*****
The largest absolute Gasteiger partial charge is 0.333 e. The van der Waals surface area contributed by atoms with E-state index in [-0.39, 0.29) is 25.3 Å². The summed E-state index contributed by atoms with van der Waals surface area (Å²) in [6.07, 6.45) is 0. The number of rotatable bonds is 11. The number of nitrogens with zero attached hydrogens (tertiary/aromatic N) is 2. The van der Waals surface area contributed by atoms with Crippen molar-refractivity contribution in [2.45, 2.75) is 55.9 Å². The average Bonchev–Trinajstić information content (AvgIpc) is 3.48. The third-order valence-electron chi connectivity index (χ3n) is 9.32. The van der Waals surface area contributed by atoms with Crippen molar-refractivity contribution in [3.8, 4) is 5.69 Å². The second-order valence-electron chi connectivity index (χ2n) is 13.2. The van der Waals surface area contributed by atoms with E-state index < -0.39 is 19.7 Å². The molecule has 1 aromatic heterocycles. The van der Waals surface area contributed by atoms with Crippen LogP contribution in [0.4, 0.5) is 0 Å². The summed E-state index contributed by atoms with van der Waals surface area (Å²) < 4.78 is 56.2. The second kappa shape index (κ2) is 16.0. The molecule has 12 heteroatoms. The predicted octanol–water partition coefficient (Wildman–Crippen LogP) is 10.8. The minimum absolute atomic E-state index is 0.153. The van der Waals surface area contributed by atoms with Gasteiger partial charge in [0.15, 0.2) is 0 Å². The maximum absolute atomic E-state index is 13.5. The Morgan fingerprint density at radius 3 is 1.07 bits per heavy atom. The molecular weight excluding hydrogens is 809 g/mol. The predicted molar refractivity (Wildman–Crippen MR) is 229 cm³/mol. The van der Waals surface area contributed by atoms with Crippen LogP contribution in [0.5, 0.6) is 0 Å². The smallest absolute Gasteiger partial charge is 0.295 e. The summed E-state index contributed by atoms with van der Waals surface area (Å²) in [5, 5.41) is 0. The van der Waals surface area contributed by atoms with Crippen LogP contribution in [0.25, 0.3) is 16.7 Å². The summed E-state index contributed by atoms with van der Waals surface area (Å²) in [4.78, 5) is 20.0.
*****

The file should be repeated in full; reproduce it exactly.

The largest absolute Gasteiger partial charge is 0.333 e. The van der Waals surface area contributed by atoms with E-state index in [-0.39, 0.29) is 25.3 Å². The summed E-state index contributed by atoms with van der Waals surface area (Å²) in [6.07, 6.45) is 0. The number of rotatable bonds is 11. The number of nitrogens with zero attached hydrogens (tertiary/aromatic N) is 2. The van der Waals surface area contributed by atoms with Crippen molar-refractivity contribution in [2.45, 2.75) is 55.9 Å². The average Bonchev–Trinajstić information content (AvgIpc) is 3.48. The third-order valence-electron chi connectivity index (χ3n) is 9.32. The van der Waals surface area contributed by atoms with Crippen molar-refractivity contribution in [3.8, 4) is 5.69 Å². The second-order valence-electron chi connectivity index (χ2n) is 13.2. The van der Waals surface area contributed by atoms with E-state index < -0.39 is 19.7 Å². The molecule has 1 aromatic heterocycles. The van der Waals surface area contributed by atoms with Crippen LogP contribution in [0.4, 0.5) is 0 Å². The summed E-state index contributed by atoms with van der Waals surface area (Å²) < 4.78 is 56.2. The second kappa shape index (κ2) is 16.0. The molecule has 12 heteroatoms. The predicted octanol–water partition coefficient (Wildman–Crippen LogP) is 10.8. The minimum absolute atomic E-state index is 0.153. The van der Waals surface area contributed by atoms with Gasteiger partial charge in [0.15, 0.2) is 0 Å². The maximum absolute atomic E-state index is 13.5. The Morgan fingerprint density at radius 3 is 1.07 bits per heavy atom. The molecular weight excluding hydrogens is 809 g/mol. The predicted molar refractivity (Wildman–Crippen MR) is 229 cm³/mol. The van der Waals surface area contributed by atoms with Crippen LogP contribution in [0.5, 0.6) is 0 Å². The smallest absolute Gasteiger partial charge is 0.295 e. The summed E-state index contributed by atoms with van der Waals surface area (Å²) in [5, 5.41) is 0. The van der Waals surface area contributed by atoms with Crippen LogP contribution in [0.25, 0.3) is 16.7 Å². The summed E-state index contributed by atoms with van der Waals surface area (Å²) in [4.78, 5) is 20.0.